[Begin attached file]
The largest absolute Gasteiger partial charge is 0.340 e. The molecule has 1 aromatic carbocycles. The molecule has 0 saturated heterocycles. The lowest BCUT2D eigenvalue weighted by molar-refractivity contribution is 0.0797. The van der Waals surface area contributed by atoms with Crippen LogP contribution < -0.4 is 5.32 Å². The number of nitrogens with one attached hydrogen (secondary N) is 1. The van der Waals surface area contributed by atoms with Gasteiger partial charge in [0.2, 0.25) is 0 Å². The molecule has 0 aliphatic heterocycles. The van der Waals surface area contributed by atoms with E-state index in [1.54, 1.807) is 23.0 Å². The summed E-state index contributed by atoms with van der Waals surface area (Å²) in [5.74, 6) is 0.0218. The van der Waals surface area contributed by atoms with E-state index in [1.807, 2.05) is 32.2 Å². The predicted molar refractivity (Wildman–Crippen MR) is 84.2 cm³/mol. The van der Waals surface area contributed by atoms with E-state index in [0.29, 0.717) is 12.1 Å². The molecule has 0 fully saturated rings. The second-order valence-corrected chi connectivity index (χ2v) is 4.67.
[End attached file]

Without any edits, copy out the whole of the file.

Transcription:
The largest absolute Gasteiger partial charge is 0.340 e. The molecule has 1 aromatic carbocycles. The molecule has 0 saturated heterocycles. The lowest BCUT2D eigenvalue weighted by molar-refractivity contribution is 0.0797. The van der Waals surface area contributed by atoms with Crippen LogP contribution < -0.4 is 5.32 Å². The number of nitrogens with one attached hydrogen (secondary N) is 1. The van der Waals surface area contributed by atoms with Gasteiger partial charge in [0.2, 0.25) is 0 Å². The molecule has 0 aliphatic heterocycles. The van der Waals surface area contributed by atoms with E-state index in [1.54, 1.807) is 23.0 Å². The summed E-state index contributed by atoms with van der Waals surface area (Å²) in [5.74, 6) is 0.0218. The van der Waals surface area contributed by atoms with E-state index in [1.807, 2.05) is 32.2 Å². The predicted molar refractivity (Wildman–Crippen MR) is 84.2 cm³/mol. The van der Waals surface area contributed by atoms with E-state index in [0.29, 0.717) is 12.1 Å². The molecule has 0 fully saturated rings. The second-order valence-corrected chi connectivity index (χ2v) is 4.67.